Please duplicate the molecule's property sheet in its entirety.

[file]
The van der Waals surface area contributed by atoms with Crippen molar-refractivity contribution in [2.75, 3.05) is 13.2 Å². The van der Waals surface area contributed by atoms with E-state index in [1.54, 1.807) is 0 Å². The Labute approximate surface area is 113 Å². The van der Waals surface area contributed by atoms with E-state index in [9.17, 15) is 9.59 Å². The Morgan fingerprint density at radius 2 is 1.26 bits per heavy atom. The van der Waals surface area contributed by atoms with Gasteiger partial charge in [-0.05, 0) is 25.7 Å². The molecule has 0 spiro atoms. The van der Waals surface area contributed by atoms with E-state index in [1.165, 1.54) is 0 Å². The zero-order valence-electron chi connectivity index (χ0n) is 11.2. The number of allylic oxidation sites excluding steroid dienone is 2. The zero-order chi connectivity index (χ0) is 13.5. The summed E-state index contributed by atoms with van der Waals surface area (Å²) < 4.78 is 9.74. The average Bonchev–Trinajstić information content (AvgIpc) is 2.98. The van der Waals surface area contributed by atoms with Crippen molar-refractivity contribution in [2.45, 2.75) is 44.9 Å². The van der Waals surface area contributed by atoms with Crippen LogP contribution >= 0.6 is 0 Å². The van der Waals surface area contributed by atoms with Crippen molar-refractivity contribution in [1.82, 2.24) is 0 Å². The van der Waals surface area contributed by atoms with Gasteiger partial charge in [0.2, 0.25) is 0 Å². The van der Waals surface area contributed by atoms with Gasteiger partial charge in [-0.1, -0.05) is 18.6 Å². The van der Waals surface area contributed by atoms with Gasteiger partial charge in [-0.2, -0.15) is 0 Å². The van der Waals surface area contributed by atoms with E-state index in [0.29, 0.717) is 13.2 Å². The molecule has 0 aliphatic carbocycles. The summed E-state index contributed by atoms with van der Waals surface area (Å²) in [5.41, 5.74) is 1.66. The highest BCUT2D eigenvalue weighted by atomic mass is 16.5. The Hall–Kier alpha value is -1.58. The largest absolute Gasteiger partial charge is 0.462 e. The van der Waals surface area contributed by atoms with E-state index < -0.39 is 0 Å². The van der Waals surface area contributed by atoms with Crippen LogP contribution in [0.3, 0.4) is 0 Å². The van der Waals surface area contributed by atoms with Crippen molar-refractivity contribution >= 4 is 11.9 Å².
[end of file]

The van der Waals surface area contributed by atoms with Crippen molar-refractivity contribution in [2.75, 3.05) is 13.2 Å². The van der Waals surface area contributed by atoms with E-state index in [1.54, 1.807) is 0 Å². The Labute approximate surface area is 113 Å². The van der Waals surface area contributed by atoms with E-state index in [9.17, 15) is 9.59 Å². The Morgan fingerprint density at radius 2 is 1.26 bits per heavy atom. The van der Waals surface area contributed by atoms with Gasteiger partial charge in [-0.05, 0) is 25.7 Å². The molecule has 0 spiro atoms. The van der Waals surface area contributed by atoms with E-state index in [1.165, 1.54) is 0 Å². The zero-order valence-electron chi connectivity index (χ0n) is 11.2. The number of allylic oxidation sites excluding steroid dienone is 2. The zero-order chi connectivity index (χ0) is 13.5. The summed E-state index contributed by atoms with van der Waals surface area (Å²) < 4.78 is 9.74. The average Bonchev–Trinajstić information content (AvgIpc) is 2.98. The van der Waals surface area contributed by atoms with Crippen molar-refractivity contribution in [2.45, 2.75) is 44.9 Å². The van der Waals surface area contributed by atoms with Crippen LogP contribution >= 0.6 is 0 Å². The van der Waals surface area contributed by atoms with Crippen molar-refractivity contribution in [1.82, 2.24) is 0 Å². The van der Waals surface area contributed by atoms with Gasteiger partial charge in [0.2, 0.25) is 0 Å². The van der Waals surface area contributed by atoms with Gasteiger partial charge in [-0.1, -0.05) is 18.6 Å². The van der Waals surface area contributed by atoms with Gasteiger partial charge in [-0.2, -0.15) is 0 Å². The van der Waals surface area contributed by atoms with E-state index in [0.29, 0.717) is 13.2 Å². The molecule has 0 aliphatic carbocycles. The summed E-state index contributed by atoms with van der Waals surface area (Å²) in [5.41, 5.74) is 1.66. The highest BCUT2D eigenvalue weighted by atomic mass is 16.5. The Hall–Kier alpha value is -1.58. The largest absolute Gasteiger partial charge is 0.462 e. The van der Waals surface area contributed by atoms with E-state index < -0.39 is 0 Å². The van der Waals surface area contributed by atoms with Crippen LogP contribution in [0.3, 0.4) is 0 Å². The van der Waals surface area contributed by atoms with Crippen molar-refractivity contribution >= 4 is 11.9 Å².